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The Contrarian: Health at Any Size: Why Diets Are Harmful and Counterproductive

By Linda Bacon
Oct 25, 2012 5:00 AMNov 12, 2019 6:25 AM


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Maintaining a lower weight reduces disease risk, according to most authorities at the CDC and the National Institutes of Health. They recommend weight loss for obese individuals and encourage reduced-calorie diets.


Weight is a baseless measure for health, and weight loss a counterproductive goal.

The ironclad notion that obesity leads to disease and early death is wrong: In a 2005 report published in the Journal of the American Medical Association, the CDC showed that people classified as overweight live longest, with the moderately obese achieving longevity comparable to that of people at “normal” weights, and acknowledged that this finding “is consistent with other results.” In a 2011 report, the CDC found that despite increases in obesity, the average life span of U.S. residents lengthened from 70.8 years in 1970 to 77.9 years in 2007. Study after study shows that when factors such as socioeconomic status, activity level, nutrition, and history of dieting are considered, the relationship between weight and disease disappears or is significantly reduced.

I also reject the claim that dieting is an antidote to the nation’s increase in girth. Studies consistently find that while diets result in short-term weight loss, the vast majority of dieters regain that weight. Consider the Women’s Health Initiative, the largest and longest randomized controlled clinical trial of a dietary intervention. Nearly 20,000 women maintained a moderate diet for almost eight years. At the end of the study there was almost no change in weight from the starting point, and average waist circumference (which is a measure of abdominal fat) had increased. Laboratory data confirm that biological feedback loops prevent most people from maintaining weight loss, despite vigilant dieting and exercise.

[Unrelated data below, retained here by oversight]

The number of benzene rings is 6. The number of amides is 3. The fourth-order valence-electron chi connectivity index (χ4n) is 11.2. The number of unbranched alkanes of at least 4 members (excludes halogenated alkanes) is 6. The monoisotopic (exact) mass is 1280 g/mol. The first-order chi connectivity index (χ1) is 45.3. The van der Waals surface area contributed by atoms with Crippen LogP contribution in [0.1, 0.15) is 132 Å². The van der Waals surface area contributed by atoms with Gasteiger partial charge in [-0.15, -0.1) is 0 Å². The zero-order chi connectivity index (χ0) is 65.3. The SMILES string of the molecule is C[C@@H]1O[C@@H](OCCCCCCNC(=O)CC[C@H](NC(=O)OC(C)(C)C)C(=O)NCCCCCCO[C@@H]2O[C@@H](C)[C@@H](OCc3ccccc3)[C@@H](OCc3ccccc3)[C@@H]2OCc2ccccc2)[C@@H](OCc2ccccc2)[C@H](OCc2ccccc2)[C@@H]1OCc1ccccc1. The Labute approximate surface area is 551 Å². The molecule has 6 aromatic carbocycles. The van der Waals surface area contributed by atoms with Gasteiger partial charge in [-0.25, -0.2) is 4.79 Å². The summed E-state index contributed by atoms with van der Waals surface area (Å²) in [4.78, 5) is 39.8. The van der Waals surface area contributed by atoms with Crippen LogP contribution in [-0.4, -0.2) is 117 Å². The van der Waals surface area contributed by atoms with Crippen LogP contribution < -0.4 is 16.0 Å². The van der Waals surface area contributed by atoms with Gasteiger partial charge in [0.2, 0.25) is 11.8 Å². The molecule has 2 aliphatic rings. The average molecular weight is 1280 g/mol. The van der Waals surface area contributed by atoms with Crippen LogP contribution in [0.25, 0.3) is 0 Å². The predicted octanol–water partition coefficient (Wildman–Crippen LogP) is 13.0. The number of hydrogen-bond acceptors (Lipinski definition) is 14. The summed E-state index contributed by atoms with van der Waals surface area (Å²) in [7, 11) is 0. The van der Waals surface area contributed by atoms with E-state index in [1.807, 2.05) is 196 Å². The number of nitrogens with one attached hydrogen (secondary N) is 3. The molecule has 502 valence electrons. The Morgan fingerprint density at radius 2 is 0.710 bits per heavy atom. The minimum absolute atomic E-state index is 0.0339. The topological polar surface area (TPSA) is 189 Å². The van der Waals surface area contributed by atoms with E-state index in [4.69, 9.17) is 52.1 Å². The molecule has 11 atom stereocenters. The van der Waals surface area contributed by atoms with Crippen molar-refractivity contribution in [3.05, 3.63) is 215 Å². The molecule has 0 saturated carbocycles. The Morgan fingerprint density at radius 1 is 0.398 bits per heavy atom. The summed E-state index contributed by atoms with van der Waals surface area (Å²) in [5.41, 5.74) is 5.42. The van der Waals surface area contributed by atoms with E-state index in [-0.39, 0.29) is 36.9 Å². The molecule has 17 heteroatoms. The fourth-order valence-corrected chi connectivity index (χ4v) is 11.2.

Alternative approaches to weight loss are also damaging. Many studies have established that resorting to surgery and pharmaceuticals adds new risks like alcoholism, cardiovascular disease, and even suicide—not to mention eventual weight regain for many. (For a more upbeat outlook, see “The Bypass Cure.”)

The well-meaning talk about obesity isn’t doing any good. On the contrary: It has inspired damaging side effects, including food and weight preoccupation, eating disorders, stress, and discrimination. Few of us are at peace with our bodies, whether because we’re fat or because we’re afraid of getting that way. That very stress can initiate or aggravate “obesity-related” conditions, like diabetes and hypertension, helping to explain why they are often associated with weight.

The solution? Dump the weight focus. Dispense with food rules and calorie restrictions. Tune in to the body’s natural hunger signals, and relearn which foods are satisfying. Move in ways that feel good. Randomized controlled studies, including one I conducted with funding from the NIH, show that this approach improves well-being, lowering blood pressure and cholesterol while elevating self-esteem.


By Amy Barth

Experts at the CDC and NIH say obesity leads to surging risk of disease. For many, weight loss may be an important goal.

Diabetes: A Nurses’ Health Study of 114,000 women found the risk of getting diabetes was 93 times as high in obese subjects. A follow-up study found the same association in men.

Reproduction: The Nurses’ study also suggests that 25% of ovulatory infertility may be due to obesity.

Heart disease: Analysis of 300,000 people found the obese have an 81% higher risk of coronary artery disease.

Linda Bacon is a professor of nutrition at the City College of San Francisco and author ofHealth at Every Size: The Surprising Truth About Your Weight.

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